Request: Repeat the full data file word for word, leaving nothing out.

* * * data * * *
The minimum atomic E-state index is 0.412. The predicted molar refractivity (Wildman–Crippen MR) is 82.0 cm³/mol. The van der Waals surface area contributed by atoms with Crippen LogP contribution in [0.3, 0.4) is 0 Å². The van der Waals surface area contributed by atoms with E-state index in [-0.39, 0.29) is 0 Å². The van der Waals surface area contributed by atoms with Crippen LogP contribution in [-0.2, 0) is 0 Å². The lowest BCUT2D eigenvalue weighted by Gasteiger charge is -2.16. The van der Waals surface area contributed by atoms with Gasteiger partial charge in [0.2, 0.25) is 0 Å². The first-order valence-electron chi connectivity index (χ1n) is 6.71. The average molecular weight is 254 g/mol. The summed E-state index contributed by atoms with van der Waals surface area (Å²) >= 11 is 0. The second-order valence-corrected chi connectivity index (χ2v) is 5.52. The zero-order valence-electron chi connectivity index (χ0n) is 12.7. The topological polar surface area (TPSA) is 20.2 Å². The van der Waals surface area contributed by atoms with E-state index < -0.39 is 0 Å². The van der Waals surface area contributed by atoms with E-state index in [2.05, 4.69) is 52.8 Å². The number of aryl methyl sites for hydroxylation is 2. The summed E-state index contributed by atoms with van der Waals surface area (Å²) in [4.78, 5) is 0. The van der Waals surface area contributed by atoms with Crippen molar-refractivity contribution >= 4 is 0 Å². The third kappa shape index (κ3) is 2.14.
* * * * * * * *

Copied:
The minimum atomic E-state index is 0.412. The predicted molar refractivity (Wildman–Crippen MR) is 82.0 cm³/mol. The van der Waals surface area contributed by atoms with Crippen LogP contribution in [0.3, 0.4) is 0 Å². The van der Waals surface area contributed by atoms with E-state index in [-0.39, 0.29) is 0 Å². The van der Waals surface area contributed by atoms with Crippen LogP contribution in [-0.2, 0) is 0 Å². The lowest BCUT2D eigenvalue weighted by Gasteiger charge is -2.16. The van der Waals surface area contributed by atoms with Gasteiger partial charge in [0.2, 0.25) is 0 Å². The first-order valence-electron chi connectivity index (χ1n) is 6.71. The average molecular weight is 254 g/mol. The summed E-state index contributed by atoms with van der Waals surface area (Å²) >= 11 is 0. The second-order valence-corrected chi connectivity index (χ2v) is 5.52. The zero-order valence-electron chi connectivity index (χ0n) is 12.7. The topological polar surface area (TPSA) is 20.2 Å². The van der Waals surface area contributed by atoms with E-state index < -0.39 is 0 Å². The van der Waals surface area contributed by atoms with E-state index in [2.05, 4.69) is 52.8 Å². The number of aryl methyl sites for hydroxylation is 2. The summed E-state index contributed by atoms with van der Waals surface area (Å²) in [4.78, 5) is 0. The van der Waals surface area contributed by atoms with Crippen molar-refractivity contribution >= 4 is 0 Å². The third kappa shape index (κ3) is 2.14.